When I joined MD+DI nearly a year ago, I would hear smatterings about artificial intelligence and machine learning in medtech. But then something happened. By mid-February every other pitch I started receiving was AI-related.
Conferences started delving into the AI topic. I even participated in a webinar hosted by Dave Saunders, CTO and Co-founder of Galen Robotics. It was clear to me that AI wasn’t just a buzzword, or some fancy marketing scribble used to catch a journalist’s attention.
AI is something more than a trend. It’s going to be interwoven into the very fabric of medtech. These sometimes software-like solutions will only serve to enhance established and sometimes new devices. But how? Is this just pie in the sky that I’m talking about or is there some sort of tangible example?
Let’s look at the case of Beta Bionics. Back in May, I had the pleasure of interviewing the CEO of the startup and learning about the bionic pancreas, called the iLet. The device consists of a dual-chamber, autonomous, infusion pump that mimics a biological pancreas. The body-worn device contains a little cartridge with insulin in it. The device is connected to the body through a tube with insulin. There is also a two-hormone version of the technology, so it can be configured to use insulin or glucagon.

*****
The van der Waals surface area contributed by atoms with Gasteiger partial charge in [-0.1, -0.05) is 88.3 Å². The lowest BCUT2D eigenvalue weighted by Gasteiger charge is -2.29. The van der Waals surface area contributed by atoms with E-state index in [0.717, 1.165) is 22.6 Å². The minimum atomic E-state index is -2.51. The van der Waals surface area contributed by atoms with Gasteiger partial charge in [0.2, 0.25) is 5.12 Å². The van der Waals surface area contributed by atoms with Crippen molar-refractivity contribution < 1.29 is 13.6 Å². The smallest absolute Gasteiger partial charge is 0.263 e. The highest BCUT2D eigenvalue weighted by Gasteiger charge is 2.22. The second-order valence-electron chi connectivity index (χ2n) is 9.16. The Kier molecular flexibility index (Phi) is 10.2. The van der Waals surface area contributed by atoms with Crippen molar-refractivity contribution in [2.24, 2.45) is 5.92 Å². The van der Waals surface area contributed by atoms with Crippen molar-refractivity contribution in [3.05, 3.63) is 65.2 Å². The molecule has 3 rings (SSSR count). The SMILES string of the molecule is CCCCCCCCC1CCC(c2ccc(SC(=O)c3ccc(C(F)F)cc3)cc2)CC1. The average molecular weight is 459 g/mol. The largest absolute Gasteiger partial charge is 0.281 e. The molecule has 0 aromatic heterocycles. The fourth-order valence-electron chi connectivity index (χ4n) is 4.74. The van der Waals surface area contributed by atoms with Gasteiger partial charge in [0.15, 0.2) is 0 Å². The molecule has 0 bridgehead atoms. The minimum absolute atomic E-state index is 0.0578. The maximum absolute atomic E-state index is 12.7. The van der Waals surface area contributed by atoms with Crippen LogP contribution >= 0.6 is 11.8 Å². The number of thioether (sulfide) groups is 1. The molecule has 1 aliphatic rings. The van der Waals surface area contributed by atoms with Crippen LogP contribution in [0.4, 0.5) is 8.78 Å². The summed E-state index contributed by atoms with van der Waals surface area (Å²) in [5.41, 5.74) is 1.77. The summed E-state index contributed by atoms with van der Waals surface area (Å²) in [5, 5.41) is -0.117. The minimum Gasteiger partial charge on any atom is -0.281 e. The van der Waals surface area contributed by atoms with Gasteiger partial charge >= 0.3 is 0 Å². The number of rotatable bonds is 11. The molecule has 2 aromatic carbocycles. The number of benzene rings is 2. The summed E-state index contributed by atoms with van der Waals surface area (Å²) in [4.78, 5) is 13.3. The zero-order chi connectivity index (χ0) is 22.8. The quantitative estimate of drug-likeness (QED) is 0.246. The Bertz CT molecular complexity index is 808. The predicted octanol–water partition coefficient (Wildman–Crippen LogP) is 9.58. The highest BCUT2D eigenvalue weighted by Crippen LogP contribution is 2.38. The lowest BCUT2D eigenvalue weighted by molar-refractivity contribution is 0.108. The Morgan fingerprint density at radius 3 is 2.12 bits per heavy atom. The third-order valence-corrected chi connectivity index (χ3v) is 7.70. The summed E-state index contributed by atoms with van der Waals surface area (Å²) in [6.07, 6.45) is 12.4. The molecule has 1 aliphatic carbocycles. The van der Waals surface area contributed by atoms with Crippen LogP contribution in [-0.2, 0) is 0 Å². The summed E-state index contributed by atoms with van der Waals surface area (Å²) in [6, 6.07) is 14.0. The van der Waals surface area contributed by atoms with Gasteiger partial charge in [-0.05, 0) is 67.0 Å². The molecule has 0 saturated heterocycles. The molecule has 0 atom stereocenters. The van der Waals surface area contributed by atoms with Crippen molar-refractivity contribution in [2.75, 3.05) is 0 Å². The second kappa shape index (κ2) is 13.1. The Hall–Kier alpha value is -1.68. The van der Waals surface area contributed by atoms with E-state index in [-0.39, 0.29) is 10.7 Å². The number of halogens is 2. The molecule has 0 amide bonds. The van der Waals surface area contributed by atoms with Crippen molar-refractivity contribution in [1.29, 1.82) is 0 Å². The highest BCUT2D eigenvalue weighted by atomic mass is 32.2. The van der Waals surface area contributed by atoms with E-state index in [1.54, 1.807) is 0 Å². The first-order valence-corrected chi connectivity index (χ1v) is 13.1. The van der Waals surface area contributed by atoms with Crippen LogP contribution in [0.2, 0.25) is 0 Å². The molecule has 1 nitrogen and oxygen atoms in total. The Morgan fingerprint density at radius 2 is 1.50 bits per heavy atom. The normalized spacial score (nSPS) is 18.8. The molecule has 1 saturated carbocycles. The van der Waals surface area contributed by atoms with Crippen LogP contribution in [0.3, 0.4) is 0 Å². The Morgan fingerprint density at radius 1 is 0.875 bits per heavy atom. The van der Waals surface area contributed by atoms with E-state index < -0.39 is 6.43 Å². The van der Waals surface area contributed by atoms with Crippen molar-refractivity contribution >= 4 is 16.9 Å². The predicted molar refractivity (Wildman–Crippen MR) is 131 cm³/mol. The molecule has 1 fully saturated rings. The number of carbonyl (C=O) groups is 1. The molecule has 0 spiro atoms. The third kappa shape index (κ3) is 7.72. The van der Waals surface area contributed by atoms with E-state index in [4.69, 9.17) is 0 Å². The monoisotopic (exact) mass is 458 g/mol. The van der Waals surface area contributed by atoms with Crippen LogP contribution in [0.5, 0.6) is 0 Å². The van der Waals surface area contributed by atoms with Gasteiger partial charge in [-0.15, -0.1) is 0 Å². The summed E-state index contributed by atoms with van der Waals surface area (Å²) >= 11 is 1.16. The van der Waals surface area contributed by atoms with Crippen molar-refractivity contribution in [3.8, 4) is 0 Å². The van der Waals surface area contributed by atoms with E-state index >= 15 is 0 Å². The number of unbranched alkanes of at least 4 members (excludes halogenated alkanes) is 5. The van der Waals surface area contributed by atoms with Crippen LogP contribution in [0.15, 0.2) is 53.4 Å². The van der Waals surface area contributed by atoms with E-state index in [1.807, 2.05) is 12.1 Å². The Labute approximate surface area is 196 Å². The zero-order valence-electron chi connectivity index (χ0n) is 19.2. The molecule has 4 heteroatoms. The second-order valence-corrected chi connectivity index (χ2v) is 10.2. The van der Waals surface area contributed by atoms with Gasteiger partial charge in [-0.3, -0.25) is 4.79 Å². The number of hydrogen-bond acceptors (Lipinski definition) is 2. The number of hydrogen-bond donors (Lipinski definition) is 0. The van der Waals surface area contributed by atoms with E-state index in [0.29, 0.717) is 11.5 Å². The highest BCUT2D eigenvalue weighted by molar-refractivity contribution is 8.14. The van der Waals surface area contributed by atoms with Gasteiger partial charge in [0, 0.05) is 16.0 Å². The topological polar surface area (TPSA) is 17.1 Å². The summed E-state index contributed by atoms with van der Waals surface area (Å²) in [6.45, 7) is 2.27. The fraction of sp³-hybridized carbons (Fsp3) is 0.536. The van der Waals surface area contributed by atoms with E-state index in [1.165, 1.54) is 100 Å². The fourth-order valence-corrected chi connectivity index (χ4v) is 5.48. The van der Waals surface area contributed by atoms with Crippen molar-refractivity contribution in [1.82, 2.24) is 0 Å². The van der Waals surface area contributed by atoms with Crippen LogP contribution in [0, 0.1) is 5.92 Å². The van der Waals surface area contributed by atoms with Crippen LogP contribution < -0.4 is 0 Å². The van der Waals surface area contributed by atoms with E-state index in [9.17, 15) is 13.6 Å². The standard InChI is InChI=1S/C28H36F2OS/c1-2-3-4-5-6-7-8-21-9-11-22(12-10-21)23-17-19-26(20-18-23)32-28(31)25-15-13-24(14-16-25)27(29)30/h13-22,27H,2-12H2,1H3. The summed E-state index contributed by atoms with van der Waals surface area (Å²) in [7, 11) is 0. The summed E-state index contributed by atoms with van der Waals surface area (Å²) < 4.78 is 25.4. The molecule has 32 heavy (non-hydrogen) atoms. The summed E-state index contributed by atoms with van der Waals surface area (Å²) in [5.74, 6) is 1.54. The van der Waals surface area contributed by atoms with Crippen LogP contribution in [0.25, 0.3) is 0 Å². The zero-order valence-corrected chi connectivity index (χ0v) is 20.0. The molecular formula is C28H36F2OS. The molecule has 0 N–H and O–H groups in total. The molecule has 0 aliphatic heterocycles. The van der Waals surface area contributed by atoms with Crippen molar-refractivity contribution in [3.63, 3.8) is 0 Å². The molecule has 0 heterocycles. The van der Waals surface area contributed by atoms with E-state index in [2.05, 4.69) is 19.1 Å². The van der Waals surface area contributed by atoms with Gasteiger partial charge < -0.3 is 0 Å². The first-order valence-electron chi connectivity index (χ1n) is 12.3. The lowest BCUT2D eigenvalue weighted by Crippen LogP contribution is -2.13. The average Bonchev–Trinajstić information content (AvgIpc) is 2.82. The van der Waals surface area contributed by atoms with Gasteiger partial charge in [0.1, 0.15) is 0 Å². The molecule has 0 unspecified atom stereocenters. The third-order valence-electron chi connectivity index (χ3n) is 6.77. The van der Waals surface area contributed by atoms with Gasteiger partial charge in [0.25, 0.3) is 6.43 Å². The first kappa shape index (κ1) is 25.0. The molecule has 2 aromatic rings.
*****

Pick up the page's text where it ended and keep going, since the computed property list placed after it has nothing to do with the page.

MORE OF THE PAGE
Here’s where the AI component comes in. Embedded in the system are clinically tested mathematical dosing algorithms driven by machine learning to autonomously calculate and dose insulin and/or glucagon as needed, based on data from a continuous glucose monitor. Once initialized, the iLet engages its machine-learning, AI to autonomously control the individual’s blood-glucose levels, and to continuously adapt to the individual’s ever-changing insulin needs.
BetaBionics has already received an IDE from FDA to begin clinical testing the iLet. Now this device, in my opinion, goes beyond Medtronic’s Artificial Pancreas (which was/is a game changer for the diabetes management market). If this can get FDA approval, then it will in my mind solidify the inclusion of AI in devices throughout medtech.
But we can't discount the fact FDA has already cleared two significant AI-based technologies. The first is an AI-based software program that can detect retinopathy, interpret results, make decisions based on the results, and further evaluate them, all without the need of a healthcare professional.
The second device is a contact application that analyzes images of blood vessels in the brain and alerts a first-line healthcare professional to complications. Additionally, it can intuitively notify a specialized professional for diagnosis if the detected complications can lead to higher risks.